Your first point.  Eliot has skilfully used the tarot cards for
a) laying out the major symbols/themes that become subsequently
   operational in the poem;
b) to repudiate the secular aspect of contemporary civilization
    (represented here in the character of Madame Sosostris) which
    is blind to the spiritual aspect of these symbols.
You're right, Eliot places great value upon "death by water".
Madame Sosostris has the power to predict it but she cannot
decipher its spiritual value -- hence her note of caution.
Your second point. The dual aspect of "water" in Eliot's
poetry has always fascinated me -- as water of passion(s),
or as a purifying/redeeming/transforming agent.
In Part I, Isolde is lingering over the seas of passion
and the sailor's song sounds a note of caution.
In Part V, the seas of passion are "calm", if one's hand is
"expert with sail and oar", i.e. if one has control over one's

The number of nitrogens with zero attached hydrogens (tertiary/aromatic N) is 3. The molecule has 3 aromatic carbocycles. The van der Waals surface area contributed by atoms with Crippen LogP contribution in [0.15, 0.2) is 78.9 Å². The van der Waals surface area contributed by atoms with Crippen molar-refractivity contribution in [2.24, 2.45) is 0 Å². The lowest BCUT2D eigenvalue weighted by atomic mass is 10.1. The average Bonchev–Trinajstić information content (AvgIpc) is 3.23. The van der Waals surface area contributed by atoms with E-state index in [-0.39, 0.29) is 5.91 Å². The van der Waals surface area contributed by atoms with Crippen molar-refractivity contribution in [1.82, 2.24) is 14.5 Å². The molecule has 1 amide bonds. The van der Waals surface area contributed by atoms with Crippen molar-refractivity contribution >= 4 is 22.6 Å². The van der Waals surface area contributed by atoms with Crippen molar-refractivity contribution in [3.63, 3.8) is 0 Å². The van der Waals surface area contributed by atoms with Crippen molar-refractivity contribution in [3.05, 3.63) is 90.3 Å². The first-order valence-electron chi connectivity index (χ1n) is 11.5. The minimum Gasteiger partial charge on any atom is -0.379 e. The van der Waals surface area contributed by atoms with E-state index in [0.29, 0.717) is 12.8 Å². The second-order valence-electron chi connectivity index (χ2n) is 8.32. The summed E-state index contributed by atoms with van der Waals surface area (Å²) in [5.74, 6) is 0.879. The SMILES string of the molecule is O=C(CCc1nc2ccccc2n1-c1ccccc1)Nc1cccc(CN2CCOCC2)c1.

As a purifying agent, it is part of the washing ceremony at
Chapel Perilous.  As a transmuter, "Those are pearls that were
his eyes. Look!" And as a redeemer in Part IV.
In TWL, the yearning for water is both literal and figurative --
(a) the need to quench one's physical thirst, as well as to dispel the
dryness of the land,  and (b)  the need for emotional and spiritual
It would be interesting to watch this duality in Eliot's use of
the "wind" too -- but for that one will have to look up some other
poems too in addition to TWL. 
I must thank you, Diana, for raising this issue.

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